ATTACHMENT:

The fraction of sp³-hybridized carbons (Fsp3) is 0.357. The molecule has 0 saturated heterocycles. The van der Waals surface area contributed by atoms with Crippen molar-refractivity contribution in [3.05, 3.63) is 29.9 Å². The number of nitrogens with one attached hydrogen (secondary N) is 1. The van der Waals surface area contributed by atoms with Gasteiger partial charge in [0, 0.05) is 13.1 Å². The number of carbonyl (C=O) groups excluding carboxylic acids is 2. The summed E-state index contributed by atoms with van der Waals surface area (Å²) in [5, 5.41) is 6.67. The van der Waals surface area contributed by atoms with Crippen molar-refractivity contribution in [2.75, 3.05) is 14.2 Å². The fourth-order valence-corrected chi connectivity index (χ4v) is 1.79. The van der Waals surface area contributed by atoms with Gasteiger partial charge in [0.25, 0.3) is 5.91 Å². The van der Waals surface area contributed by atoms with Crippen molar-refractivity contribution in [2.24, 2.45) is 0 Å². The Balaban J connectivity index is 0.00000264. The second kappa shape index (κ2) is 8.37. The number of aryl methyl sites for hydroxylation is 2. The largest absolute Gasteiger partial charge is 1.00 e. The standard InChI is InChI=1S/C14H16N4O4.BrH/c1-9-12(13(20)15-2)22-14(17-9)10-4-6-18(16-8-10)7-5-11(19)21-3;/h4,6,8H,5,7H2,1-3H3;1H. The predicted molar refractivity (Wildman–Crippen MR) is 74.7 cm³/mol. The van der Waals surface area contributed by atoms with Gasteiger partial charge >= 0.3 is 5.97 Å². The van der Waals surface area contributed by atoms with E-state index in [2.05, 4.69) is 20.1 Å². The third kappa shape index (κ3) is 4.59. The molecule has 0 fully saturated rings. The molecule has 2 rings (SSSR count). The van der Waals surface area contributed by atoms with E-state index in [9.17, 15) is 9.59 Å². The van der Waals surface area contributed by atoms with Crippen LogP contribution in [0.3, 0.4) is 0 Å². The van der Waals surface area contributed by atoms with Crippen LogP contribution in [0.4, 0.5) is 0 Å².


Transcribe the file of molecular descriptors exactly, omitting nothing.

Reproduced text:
The fraction of sp³-hybridized carbons (Fsp3) is 0.357. The molecule has 0 saturated heterocycles. The van der Waals surface area contributed by atoms with Crippen molar-refractivity contribution in [3.05, 3.63) is 29.9 Å². The number of nitrogens with one attached hydrogen (secondary N) is 1. The van der Waals surface area contributed by atoms with Gasteiger partial charge in [0, 0.05) is 13.1 Å². The number of carbonyl (C=O) groups excluding carboxylic acids is 2. The summed E-state index contributed by atoms with van der Waals surface area (Å²) in [5, 5.41) is 6.67. The van der Waals surface area contributed by atoms with Crippen molar-refractivity contribution in [2.75, 3.05) is 14.2 Å². The fourth-order valence-corrected chi connectivity index (χ4v) is 1.79. The van der Waals surface area contributed by atoms with Gasteiger partial charge in [0.25, 0.3) is 5.91 Å². The van der Waals surface area contributed by atoms with Crippen molar-refractivity contribution in [2.24, 2.45) is 0 Å². The Balaban J connectivity index is 0.00000264. The second kappa shape index (κ2) is 8.37. The number of aryl methyl sites for hydroxylation is 2. The largest absolute Gasteiger partial charge is 1.00 e. The standard InChI is InChI=1S/C14H16N4O4.BrH/c1-9-12(13(20)15-2)22-14(17-9)10-4-6-18(16-8-10)7-5-11(19)21-3;/h4,6,8H,5,7H2,1-3H3;1H. The predicted molar refractivity (Wildman–Crippen MR) is 74.7 cm³/mol. The van der Waals surface area contributed by atoms with Gasteiger partial charge >= 0.3 is 5.97 Å². The van der Waals surface area contributed by atoms with E-state index in [2.05, 4.69) is 20.1 Å². The third kappa shape index (κ3) is 4.59. The molecule has 0 fully saturated rings. The molecule has 2 rings (SSSR count). The van der Waals surface area contributed by atoms with E-state index in [9.17, 15) is 9.59 Å². The van der Waals surface area contributed by atoms with Crippen LogP contribution in [0.3, 0.4) is 0 Å². The van der Waals surface area contributed by atoms with Crippen LogP contribution in [0.4, 0.5) is 0 Å².